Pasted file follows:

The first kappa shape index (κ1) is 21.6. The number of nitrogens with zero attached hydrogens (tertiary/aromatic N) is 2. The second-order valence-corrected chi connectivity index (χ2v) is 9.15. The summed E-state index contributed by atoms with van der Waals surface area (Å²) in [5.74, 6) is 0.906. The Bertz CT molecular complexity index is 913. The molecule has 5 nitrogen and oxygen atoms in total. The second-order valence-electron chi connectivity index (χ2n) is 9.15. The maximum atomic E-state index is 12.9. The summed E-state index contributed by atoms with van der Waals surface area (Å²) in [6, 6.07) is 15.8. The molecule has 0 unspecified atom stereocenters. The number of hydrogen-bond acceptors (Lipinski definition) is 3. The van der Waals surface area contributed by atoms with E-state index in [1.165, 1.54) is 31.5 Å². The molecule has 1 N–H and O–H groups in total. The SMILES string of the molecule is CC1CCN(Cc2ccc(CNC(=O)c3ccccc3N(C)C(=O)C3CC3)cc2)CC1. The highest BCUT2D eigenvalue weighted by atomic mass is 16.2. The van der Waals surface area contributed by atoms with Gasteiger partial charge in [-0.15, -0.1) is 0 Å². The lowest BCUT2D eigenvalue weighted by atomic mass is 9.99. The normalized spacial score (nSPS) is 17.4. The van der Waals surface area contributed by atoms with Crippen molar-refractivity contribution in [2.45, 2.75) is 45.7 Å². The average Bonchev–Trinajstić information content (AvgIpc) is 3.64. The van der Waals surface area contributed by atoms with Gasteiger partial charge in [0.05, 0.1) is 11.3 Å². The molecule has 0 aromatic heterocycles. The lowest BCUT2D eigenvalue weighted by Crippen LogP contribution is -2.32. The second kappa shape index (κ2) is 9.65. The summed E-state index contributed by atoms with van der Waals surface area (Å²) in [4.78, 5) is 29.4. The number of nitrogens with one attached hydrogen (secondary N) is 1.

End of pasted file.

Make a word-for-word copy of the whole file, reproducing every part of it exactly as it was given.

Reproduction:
The first kappa shape index (κ1) is 21.6. The number of nitrogens with zero attached hydrogens (tertiary/aromatic N) is 2. The second-order valence-corrected chi connectivity index (χ2v) is 9.15. The summed E-state index contributed by atoms with van der Waals surface area (Å²) in [5.74, 6) is 0.906. The Bertz CT molecular complexity index is 913. The molecule has 5 nitrogen and oxygen atoms in total. The second-order valence-electron chi connectivity index (χ2n) is 9.15. The maximum atomic E-state index is 12.9. The summed E-state index contributed by atoms with van der Waals surface area (Å²) in [6, 6.07) is 15.8. The molecule has 0 unspecified atom stereocenters. The number of hydrogen-bond acceptors (Lipinski definition) is 3. The van der Waals surface area contributed by atoms with E-state index in [1.165, 1.54) is 31.5 Å². The molecule has 1 N–H and O–H groups in total. The SMILES string of the molecule is CC1CCN(Cc2ccc(CNC(=O)c3ccccc3N(C)C(=O)C3CC3)cc2)CC1. The highest BCUT2D eigenvalue weighted by atomic mass is 16.2. The van der Waals surface area contributed by atoms with Gasteiger partial charge in [-0.15, -0.1) is 0 Å². The lowest BCUT2D eigenvalue weighted by atomic mass is 9.99. The normalized spacial score (nSPS) is 17.4. The van der Waals surface area contributed by atoms with Crippen molar-refractivity contribution in [2.45, 2.75) is 45.7 Å². The average Bonchev–Trinajstić information content (AvgIpc) is 3.64. The van der Waals surface area contributed by atoms with Gasteiger partial charge in [0.05, 0.1) is 11.3 Å². The molecule has 0 aromatic heterocycles. The lowest BCUT2D eigenvalue weighted by Crippen LogP contribution is -2.32. The second kappa shape index (κ2) is 9.65. The summed E-state index contributed by atoms with van der Waals surface area (Å²) in [4.78, 5) is 29.4. The number of nitrogens with one attached hydrogen (secondary N) is 1.